Method to generate the insitu state of stress in a domain Ω in a geological structure
The invention relates to a method and a computerimplemented invention for numerical modeling of a geological structure. The present invention solves the problem providing a method for use in the numerical simulation of the insitu stress in a geological structure represented by a domain Ω located under its external ground surface S. The method comprises mainly two steps: determining a first state of insitu stress in the domain Ω by means of six stress components and a second step determining a correction of the first state of stress in order to satisfy the equilibrium equation.
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This application is the National Stage of International Patent Application No. PCT/EP2015/050591, filed on Jan. 14, 2015, which claims priority to and all the advantages of European Patent Application No. EP14382009.0, filed Jan. 14, 2014.
OBJECT OF THE INVENTIONThe invention relates to a method and a computerimplemented invention for numerical modeling of a geological structure.
PRIOR ARTGeological materials located at a certain depth are subjected to stresses, whether from gravitational or tectonic origin or residual stresses from previous geological activity.
Gravitational stress is induced by the weight of the overburden; the residual stress is contributed by strain energy stored in the rock during the geological past; and, the tectonic stress is caused by current tectonic forces affecting the region. When measurements are made at a particular site, the instruments sense the combined contribution of these three components.
Greenfield conditions are the unmodified initial stresses that exist within the ground, arising from the various geological processes that it has been subjected to. These stresses are modified by construction or any other manmade activity.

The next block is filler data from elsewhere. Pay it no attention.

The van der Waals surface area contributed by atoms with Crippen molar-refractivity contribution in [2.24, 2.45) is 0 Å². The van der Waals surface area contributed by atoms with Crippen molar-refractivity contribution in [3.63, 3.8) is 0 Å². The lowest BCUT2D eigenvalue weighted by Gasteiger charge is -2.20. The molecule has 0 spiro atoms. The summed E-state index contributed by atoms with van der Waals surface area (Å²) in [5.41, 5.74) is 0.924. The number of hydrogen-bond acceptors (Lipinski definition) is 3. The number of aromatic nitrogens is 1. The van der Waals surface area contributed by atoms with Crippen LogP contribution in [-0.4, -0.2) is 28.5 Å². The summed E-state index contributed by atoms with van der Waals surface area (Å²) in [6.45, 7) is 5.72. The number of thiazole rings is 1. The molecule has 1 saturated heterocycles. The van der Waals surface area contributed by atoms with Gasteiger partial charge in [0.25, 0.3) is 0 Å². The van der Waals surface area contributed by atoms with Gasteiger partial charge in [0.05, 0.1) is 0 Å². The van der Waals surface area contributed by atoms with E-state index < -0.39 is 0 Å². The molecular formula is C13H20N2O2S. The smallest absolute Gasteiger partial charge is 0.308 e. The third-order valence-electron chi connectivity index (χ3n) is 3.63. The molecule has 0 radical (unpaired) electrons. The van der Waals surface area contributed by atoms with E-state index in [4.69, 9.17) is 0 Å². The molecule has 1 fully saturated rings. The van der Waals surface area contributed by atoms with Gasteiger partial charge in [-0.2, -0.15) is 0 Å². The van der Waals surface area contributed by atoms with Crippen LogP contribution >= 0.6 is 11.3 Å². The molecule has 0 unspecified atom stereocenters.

When an opening is excavated in these materials, or the conditions are changed in some other way, e.g. pore pressure variations induced by fluid injection or extraction in a reservoir, the local stress field is modified so that a new set of stresses appear in the rock mass.
Knowledge of the magnitudes and directions of both preexisting (greenfield) and maninduced stresses is an essential component of any geomechanical analysis, since for instance if the existing stresses values are near the limit strength of the material, the new stress may more easily reach that strength and potentially lead to failure or collapse.
Together with the details of geologic structure, insitu stresses existing in the ground constitute one of the most important starting data for the analysis. Developing stresses depend essentially upon insitu stresses, and on pore pressures also related to the insitu situation. A good definition of these insitu stresses is therefore essential.
Following the generation of the finite element mesh, and before any future activities can be analyzed, the initial conditions in the ground must therefore be established.
In the most general context, this could be ideally achieved by modeling the complete geological history of the site, if that is known. However, if that is not known, or the necessary analysis is too complicated, the initial conditions may be achieved by various different simplified procedures, which may lead to significantly different insitu stress states. Because of its important consequences for the subsequent analysis, it is therefore important to understand and select the right procedure for initialization of insitu stresses in Finite Elements calculations.